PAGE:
The departmental mess-up was particularly unwelcome given the context: with such uncertainty still hanging over the far-reaching changes proposed in the Health and Social Care Bill - now on ice until parliament returns for the autumn - contractors wondered if trusts were getting nervous about committing to future capital spending? Primary care trusts (PCTs) in particular have the threat of abolition hanging over them with government’s long-term strategy still in doubt.

No new PFI

The explanation, however, still leaves PFI figures that were far higher than many expected, particularly given that a number of trusts are struggling to meet the government’s 2014 deadline to become foundation trusts because of the heavy weight of operational PFI projects dragging on their books. Of the slim number of forthcoming schemes, procurement of at least one has been halted amid concerns that it would be too great a burden for the trust to achieve foundation status.

“I don’t get the sense that we’ve got a huge pipeline of the healthcare [PFI] projects coming forward,” says Paul Coomber, head of healthcare at Davis Langdon. “That’s not the nature of the beast any more. It’s all about smaller healthcare facilities in the community, and more of them. Estate rationalisation is the big challenge to the NHS, and they will need to do that to meet efficiency targets, so I would say that ProCure21+ rather than PFI is likely to remain the procurement route of choice for a lot of trusts.”

In fact, there’s nothing new in the PFI figures. The DoH spokesperson said that the £1.34bn relates to five major acute schemes that have been around for a while - Papworth, Alder Hey, Royal Liverpool and Broadgreen, the Royal National Orthopaedic Hospital, and Sandwell and West Birmingham, most due to begin construction over the next three years. And with the future of the Royal National Orthopaedic Hospital in Middlesex now uncertain (see Building, 29 July, page 11), that pipeline is potentially £88m lower.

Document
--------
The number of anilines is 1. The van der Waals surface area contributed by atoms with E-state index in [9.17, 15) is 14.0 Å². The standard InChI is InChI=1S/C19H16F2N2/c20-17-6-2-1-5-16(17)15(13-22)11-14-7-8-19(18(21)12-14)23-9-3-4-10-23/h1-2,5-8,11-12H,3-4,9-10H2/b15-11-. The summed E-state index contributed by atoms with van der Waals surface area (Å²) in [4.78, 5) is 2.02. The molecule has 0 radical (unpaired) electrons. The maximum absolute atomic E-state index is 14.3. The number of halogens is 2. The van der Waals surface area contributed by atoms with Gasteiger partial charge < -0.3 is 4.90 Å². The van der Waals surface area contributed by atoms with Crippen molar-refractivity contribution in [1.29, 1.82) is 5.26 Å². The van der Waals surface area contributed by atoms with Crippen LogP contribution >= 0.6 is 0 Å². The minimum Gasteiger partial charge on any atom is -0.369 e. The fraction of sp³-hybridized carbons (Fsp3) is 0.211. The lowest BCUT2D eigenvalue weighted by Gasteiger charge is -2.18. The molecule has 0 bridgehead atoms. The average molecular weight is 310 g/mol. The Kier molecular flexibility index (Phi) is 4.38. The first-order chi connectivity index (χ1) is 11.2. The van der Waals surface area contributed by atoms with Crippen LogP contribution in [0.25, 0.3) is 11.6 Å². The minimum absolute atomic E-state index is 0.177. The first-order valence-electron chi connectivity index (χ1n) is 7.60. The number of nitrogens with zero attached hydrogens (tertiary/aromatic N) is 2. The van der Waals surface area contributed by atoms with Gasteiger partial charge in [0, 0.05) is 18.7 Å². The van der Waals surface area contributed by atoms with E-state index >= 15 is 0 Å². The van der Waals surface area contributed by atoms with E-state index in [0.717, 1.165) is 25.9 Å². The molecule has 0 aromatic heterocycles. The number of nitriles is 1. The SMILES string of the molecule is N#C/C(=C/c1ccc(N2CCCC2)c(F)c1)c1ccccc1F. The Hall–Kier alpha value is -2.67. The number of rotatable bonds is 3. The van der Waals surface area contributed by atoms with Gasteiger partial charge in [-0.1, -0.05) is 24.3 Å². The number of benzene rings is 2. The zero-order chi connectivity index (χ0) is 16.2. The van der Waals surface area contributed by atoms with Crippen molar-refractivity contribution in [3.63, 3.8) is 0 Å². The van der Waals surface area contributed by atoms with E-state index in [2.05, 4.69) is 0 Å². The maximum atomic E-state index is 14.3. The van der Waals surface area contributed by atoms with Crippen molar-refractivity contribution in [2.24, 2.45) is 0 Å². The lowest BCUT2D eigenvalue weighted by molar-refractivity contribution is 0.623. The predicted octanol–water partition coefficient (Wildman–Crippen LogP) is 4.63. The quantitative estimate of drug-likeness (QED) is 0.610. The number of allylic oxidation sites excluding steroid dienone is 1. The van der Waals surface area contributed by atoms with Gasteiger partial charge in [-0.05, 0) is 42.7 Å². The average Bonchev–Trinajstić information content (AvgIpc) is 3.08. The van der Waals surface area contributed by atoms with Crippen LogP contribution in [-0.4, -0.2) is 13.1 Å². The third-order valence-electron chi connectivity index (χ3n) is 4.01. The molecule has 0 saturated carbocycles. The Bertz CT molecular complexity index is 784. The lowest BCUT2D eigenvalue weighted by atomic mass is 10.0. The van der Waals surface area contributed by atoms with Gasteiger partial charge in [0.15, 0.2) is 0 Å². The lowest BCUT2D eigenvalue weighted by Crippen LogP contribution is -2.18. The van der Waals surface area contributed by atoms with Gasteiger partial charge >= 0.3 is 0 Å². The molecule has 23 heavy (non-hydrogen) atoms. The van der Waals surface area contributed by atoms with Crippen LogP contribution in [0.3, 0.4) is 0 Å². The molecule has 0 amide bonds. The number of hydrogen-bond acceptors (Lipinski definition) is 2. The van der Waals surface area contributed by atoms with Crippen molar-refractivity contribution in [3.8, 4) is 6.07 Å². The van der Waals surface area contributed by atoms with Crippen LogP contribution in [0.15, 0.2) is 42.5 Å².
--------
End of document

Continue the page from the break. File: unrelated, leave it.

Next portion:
Figures on that line also include two large NHS LIFT schemes - a small-scale form of PFI in the community - for Mersey Care NHS trust (£50m) and East and North Herts (£27m). There are also six other “major public capital funded” projects, at various stages of the business case approval process: Brighton and Sussex, East and North Herts again, Epsom and St Helier, Porton Down, North Cumbria and Broadmoor. “When figures for these are stripped out, PFI and NHS LIFT schemes will be contributing just over half the total for those years: £250m in 2012-13 and £465m in 2013-14,” said the spokesperson. They don’t expect there to be any new projects included in the autumn figures, but the (real) ProCure21+ numbers will be.

As for the source of the panic, the news of its mistake came as just as much of a surprise to the Cabinet Office itself, as did the fact that there are two completely different frameworks with subtly different names. Nevertheless, the department says it does not plan to issue a clarification.

The government’s typo may be easily dismissed but its significance at a time of such uncertainty over a key area of spending, cannot. As Cyril Sweett’s Greggor says: “It’s a silly slip. No one’s going to die, but this sort of thing does stick in the craw a bit. We think of all the clever explanations, but the one we forget is the cock-up.”

There’s also a sense of frustration that with so little information available to the industry, officials could at least ensure the accuracy of what data there is. Clarke at Willmott Dixon is irritated by such a careless mistake: “People put a lot of store by these figures, so they should be right.”